Her arsenal also includes a pair of pliers. Sometimes for fixing. Sometimes for dispatching invading house sparrows.
On this late afternoon, Scriven points out an osprey nest and the spot where a kingfisher usually nested. On a recent check, she saw a sandhill crane disappearing into the tall grass, three chicks in tow. Those are among the perks of bluebird trail monitoring.
But after four decades, bluebirds still hold an allure.
"You can open up the boxes. You can, at some point in the nesting cycle, you can take out babies, show them, let little kids hold the babies and show the eggs and the whole process," Scriven said.
"It's sort of like Christmas. You go from box to box, and you don't know what you're going to find, what the surprise might be. Sometimes it's not very nice," she said.
One year, after seeing two successive batches of 9-day-old bluebirds killed by house sparrows, Scriven said she learned how to close the sparrows' windpipe with a pair of pliers.
"They don't suffer, but it's not a pleasant thing," Scriven said.
Once a week, Scriven drives from her Minneapolis home to check the houses. The checks begin before the birds nest — on March 30 this year, with help from her son because deep snow made navigation difficult. Early checks are necessary because wasps or mice may take over a box.
She'll continue the weekly visits through the nesting season —probably into September this year, as the birds didn't show signs of nesting until early May.
Last year, for the first time, she got some regular help. A couple of neighbor boys check 14 of her houses.
The houses are arranged in pairs. Ideally, a pair of tree swallows will take up residence in one of the two boxes. The swallows don't compete for food but may defend both boxes against wrens and non-native house sparrows.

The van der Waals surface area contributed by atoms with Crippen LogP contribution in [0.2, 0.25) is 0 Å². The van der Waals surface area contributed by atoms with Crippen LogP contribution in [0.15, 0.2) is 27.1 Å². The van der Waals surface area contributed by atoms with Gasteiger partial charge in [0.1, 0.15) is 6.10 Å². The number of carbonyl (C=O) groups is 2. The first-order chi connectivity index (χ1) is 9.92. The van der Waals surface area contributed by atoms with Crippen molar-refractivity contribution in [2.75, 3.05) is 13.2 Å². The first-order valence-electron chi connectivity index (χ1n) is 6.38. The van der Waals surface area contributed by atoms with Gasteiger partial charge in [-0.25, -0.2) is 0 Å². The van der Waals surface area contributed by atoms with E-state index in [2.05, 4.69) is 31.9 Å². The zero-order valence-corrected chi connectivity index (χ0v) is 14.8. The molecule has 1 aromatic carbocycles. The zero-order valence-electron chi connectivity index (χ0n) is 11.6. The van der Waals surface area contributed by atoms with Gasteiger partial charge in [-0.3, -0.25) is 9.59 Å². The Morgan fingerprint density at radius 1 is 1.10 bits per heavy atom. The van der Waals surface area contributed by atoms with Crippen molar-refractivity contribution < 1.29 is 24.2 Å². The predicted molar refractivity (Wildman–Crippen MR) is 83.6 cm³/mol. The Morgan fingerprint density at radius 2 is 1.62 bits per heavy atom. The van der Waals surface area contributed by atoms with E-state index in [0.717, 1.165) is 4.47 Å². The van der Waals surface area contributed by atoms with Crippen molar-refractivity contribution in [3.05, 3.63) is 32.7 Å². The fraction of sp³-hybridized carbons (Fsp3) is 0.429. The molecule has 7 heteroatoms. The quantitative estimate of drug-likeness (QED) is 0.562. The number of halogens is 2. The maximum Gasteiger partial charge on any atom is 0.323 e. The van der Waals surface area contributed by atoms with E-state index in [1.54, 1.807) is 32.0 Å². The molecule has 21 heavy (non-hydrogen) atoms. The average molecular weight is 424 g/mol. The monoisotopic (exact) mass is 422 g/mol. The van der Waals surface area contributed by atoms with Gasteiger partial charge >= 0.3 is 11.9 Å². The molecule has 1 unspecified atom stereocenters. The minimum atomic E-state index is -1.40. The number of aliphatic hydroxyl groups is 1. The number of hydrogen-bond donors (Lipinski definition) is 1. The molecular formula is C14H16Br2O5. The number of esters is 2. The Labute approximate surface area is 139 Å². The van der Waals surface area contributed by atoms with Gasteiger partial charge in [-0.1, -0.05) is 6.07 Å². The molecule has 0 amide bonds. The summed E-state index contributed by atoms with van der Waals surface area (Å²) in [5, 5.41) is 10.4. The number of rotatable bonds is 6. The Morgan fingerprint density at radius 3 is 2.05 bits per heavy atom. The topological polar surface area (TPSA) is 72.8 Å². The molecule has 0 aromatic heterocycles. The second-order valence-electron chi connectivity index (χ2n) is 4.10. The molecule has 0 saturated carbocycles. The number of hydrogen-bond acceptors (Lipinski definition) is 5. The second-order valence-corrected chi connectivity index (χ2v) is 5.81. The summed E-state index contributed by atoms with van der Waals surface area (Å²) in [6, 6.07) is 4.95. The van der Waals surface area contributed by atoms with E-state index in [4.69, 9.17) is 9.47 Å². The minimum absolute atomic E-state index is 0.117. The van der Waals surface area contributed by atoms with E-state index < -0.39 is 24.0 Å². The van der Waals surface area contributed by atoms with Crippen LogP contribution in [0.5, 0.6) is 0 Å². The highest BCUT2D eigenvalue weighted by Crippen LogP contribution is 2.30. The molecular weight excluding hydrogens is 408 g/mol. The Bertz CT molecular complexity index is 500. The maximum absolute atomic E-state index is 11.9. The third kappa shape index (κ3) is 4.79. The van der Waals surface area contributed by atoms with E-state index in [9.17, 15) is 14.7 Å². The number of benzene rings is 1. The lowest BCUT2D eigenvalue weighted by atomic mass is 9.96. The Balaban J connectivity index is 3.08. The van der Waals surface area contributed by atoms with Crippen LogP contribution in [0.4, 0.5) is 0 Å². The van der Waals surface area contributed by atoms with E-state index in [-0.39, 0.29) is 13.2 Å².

This spring, Monticello High School freshman Emily Romine joined Scriven on her Saturday rounds.
While she's hoping to glean knowledge from Scriven and realizes the activity might look good on a college application, Romine seems most motivated by the birds.
"The first time I opened the box, I was using one of those PVC boxes where I had to lift the whole box off," Romine said. "The bluebird was still in there, so I was technically holding the bluebird."
Interested in starting a bluebird trail? In Bluebird Trails: A Guide to Success,Dorene Scriven covers different types of nestboxes, placement and monitoring. A trail is defined as five or more pairs. Among the suggestions:
• Space nestbox pairs at least 300 feet apart in an open area at least 200 feet from woods, with perching readily available.
• Minnesota bluebirds tend to prefer east-facing openings.
• Metal posts with boxes at least 5 feet from the ground dissuade predators.
• Peterson nestboxes and PVC models have proven effective in this region.
Want to build it yourself? Carrol Henderson's Woodworking for Wildlife: Homes for Birds and Animals includes plans for bluebird houses.